To create the executable automatically and store it as /home/caine/decode.pl, press the setup button below.

Tests - not attempted
Setup decode.pl UNTESTED

Use the decode.pl script and take your 16 bit hex number, e.g. "0x60f347d15798c901" and run this program with the hex code as a parameter, e.g.

$ /home/caine/decode.pl 60f347d15798c901
Thu Feb 26 21:18:50 2009

What is the hex and timestamp of the Last Accessed timestamp found at offset 0x6090.
Hex (lowercase):
Timestamp (Case sensitive):

Tests - not attempted
Hex is right UNTESTED
Timestamp is right UNTESTED

Next on our information list, 0x68 bytes from the record start, is the URL that was visited by the browser.

000060E0:  0000 0000 0000 0000 6874 7470 3A2F 2F72    ........http://r
000060F0:  756E 6F6E 6365 2E6D 736E 2E63 6F6D 2F65    unonce.msn.com/e
00006100:  6E2F 7275 6E6F 6E63 652E 6173 7000 0000    n/runonce.asp...
00006110:  7275 6E6F 6E63 655B 315D 2E68 746D 0000    runonce[1].htm..

Following the URL is the filename of the locally cached file referred to by the record. In this example there is no file cached.

Another good piece of information stored by index.dat is the entire http header of the web page the record refers to. Finally, we see beginning with a U: the name of the user operating the browser at the time the web page was retrieved.

00006120:  4854 5450 2F31 2E31 2032 3030 204F 4B0D    HTTP/1.1 200 OK.
00006130:  0A50 3350 3A43 503D 2242 5553 2043 5552    .P3P:CP="BUS CUR
00006140:  2043 4F4E 6F20 4649 4E20 4956 446F 204F     CONo FIN IVDo O
00006150:  4E4C 204F 5552 2050 4859 2053 414D 6F20    NL OUR PHY SAMo
00006160:  5445 4C6F 220D 0A43 6F6E 7465 6E74 2D4C    TELo"..Content-L
00006170:  656E 6774 683A 2031 3231 3939 0D0A 436F    ength: 12199..Co
00006180:  6E74 656E 742D 5479 7065 3A20 7465 7874    ntent-Type: text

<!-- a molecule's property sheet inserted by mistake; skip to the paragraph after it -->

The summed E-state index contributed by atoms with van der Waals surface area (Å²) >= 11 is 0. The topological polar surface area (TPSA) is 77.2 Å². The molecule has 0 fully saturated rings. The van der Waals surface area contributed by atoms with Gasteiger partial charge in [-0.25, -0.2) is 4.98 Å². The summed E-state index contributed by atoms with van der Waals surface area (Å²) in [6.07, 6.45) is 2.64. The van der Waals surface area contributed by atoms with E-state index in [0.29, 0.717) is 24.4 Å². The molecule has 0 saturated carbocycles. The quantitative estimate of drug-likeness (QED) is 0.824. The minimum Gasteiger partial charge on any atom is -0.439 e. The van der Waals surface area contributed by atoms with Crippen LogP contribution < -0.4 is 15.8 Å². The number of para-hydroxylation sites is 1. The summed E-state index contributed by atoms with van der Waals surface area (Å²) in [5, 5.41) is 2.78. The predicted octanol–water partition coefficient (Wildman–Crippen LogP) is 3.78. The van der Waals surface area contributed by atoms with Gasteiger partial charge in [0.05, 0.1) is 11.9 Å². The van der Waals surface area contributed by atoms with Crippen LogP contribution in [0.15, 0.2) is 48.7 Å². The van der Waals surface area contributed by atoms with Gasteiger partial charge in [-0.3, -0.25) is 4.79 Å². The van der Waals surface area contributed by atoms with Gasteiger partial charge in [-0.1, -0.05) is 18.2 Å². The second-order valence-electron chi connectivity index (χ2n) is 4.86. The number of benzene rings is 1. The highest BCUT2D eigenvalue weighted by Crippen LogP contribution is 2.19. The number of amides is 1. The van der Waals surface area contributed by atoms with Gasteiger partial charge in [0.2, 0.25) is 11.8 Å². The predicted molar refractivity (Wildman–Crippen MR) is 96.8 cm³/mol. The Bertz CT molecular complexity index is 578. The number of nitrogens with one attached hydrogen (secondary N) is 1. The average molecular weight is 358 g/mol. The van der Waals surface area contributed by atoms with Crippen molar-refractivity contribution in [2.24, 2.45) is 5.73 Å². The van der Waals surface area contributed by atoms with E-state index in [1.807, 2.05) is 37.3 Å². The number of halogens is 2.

00006190:  2F68 746D 6C0D 0A0D 0A7E 553A 636C 7964    /html....~U:clyd
000061A0:  650D 0A00 0000 0000 0000 0000 0000 0000    e...............

Go to the record starting at offset 0x60880 and provide the following information:
Last modified time:
Last accessed time:
URL Address without filename:
Locally cached file:

For the URL address it should include the trailing "/", the "http://", just exclude the final filename. So "http://blah.com/a/b/file.html" is "http://blah.com/a/b/".
Tests - not attempted
Cache is right UNTESTED

Within Autopsy you can search index.dat file if you know the web site address or file that was downloaded or accessed or any text. Assume that you have identified a suspicious file called "hot[1].jpg" in the browser cache. Lets search the index.dat file to see if that jpg was downloaded from the internet.

Within Autopsy press <CTRL> and <F> key. In the find window type hot[1].jpg.

Select a Volume
Figure 4: Find window

At what offset does the record begin? (use 0x????? format)
Offset of the record:
Last modified time:
Last accessed time:
URL Address (without filename):

Tests - not attempted
Offset is right UNTESTED

Question 2: Pasco

The other way of inspecting information inside the index.dat is to use application called PASCO which parses information inside the file and sends to delimited text files that can be imported elsewhere.

Copy the file Documents and Settings/amy/Local Settings/Temporary Internet Files/Content.IE5/index.dat to /home/caine/evidence/index.dat. You need to use ifind and icat. In ifind, use the "-n" flag with the full file pathname in quotes.

Tests - not attempted
index.dat correct UNTESTED

Execute the following command:

$ pasco -d /home/caine/evidence/index.dat > /home/caine/evidence/index.txt

Now have a look at /home/caine/evidence/index.txt using less.

Tests - not attempted
index.txt correct UNTESTED

If there is a line which starts "LEAK" in your new index.txt file, this indicates that the record has been deleted. How many records have been so marked?
LEAK records:

Tests - not attempted

What does "REDR" type of the record mean?

Tests - not attempted